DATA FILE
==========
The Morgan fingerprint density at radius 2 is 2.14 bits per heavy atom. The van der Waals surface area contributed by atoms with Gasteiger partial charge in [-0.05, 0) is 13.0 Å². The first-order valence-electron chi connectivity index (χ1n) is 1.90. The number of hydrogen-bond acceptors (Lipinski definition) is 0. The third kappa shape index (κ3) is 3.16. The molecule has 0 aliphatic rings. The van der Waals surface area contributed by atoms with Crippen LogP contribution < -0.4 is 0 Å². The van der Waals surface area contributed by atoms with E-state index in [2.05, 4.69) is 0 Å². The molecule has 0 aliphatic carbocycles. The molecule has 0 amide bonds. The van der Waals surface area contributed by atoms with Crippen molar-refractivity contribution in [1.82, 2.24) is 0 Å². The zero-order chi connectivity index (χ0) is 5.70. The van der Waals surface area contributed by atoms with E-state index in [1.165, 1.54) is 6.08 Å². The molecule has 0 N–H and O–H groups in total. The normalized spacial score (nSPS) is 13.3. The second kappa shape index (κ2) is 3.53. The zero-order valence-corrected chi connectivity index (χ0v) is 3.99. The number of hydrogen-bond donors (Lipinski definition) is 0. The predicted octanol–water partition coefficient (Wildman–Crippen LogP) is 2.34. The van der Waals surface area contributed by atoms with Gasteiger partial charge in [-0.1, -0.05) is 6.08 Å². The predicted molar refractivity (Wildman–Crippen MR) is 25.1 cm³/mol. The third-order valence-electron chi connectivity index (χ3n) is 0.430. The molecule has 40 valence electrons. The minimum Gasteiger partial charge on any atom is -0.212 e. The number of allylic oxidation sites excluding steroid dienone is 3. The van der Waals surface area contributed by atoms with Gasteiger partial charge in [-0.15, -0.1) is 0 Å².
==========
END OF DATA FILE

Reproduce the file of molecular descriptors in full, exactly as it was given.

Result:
The Morgan fingerprint density at radius 2 is 2.14 bits per heavy atom. The van der Waals surface area contributed by atoms with Gasteiger partial charge in [-0.05, 0) is 13.0 Å². The first-order valence-electron chi connectivity index (χ1n) is 1.90. The number of hydrogen-bond acceptors (Lipinski definition) is 0. The third kappa shape index (κ3) is 3.16. The molecule has 0 aliphatic rings. The van der Waals surface area contributed by atoms with Crippen LogP contribution < -0.4 is 0 Å². The van der Waals surface area contributed by atoms with E-state index in [2.05, 4.69) is 0 Å². The molecule has 0 aliphatic carbocycles. The molecule has 0 amide bonds. The van der Waals surface area contributed by atoms with Crippen molar-refractivity contribution in [1.82, 2.24) is 0 Å². The zero-order chi connectivity index (χ0) is 5.70. The van der Waals surface area contributed by atoms with E-state index in [1.165, 1.54) is 6.08 Å². The molecule has 0 N–H and O–H groups in total. The normalized spacial score (nSPS) is 13.3. The second kappa shape index (κ2) is 3.53. The zero-order valence-corrected chi connectivity index (χ0v) is 3.99. The number of hydrogen-bond donors (Lipinski definition) is 0. The predicted octanol–water partition coefficient (Wildman–Crippen LogP) is 2.34. The van der Waals surface area contributed by atoms with Gasteiger partial charge in [-0.1, -0.05) is 6.08 Å². The predicted molar refractivity (Wildman–Crippen MR) is 25.1 cm³/mol. The third-order valence-electron chi connectivity index (χ3n) is 0.430. The molecule has 40 valence electrons. The minimum Gasteiger partial charge on any atom is -0.212 e. The number of allylic oxidation sites excluding steroid dienone is 3. The van der Waals surface area contributed by atoms with Gasteiger partial charge in [-0.15, -0.1) is 0 Å².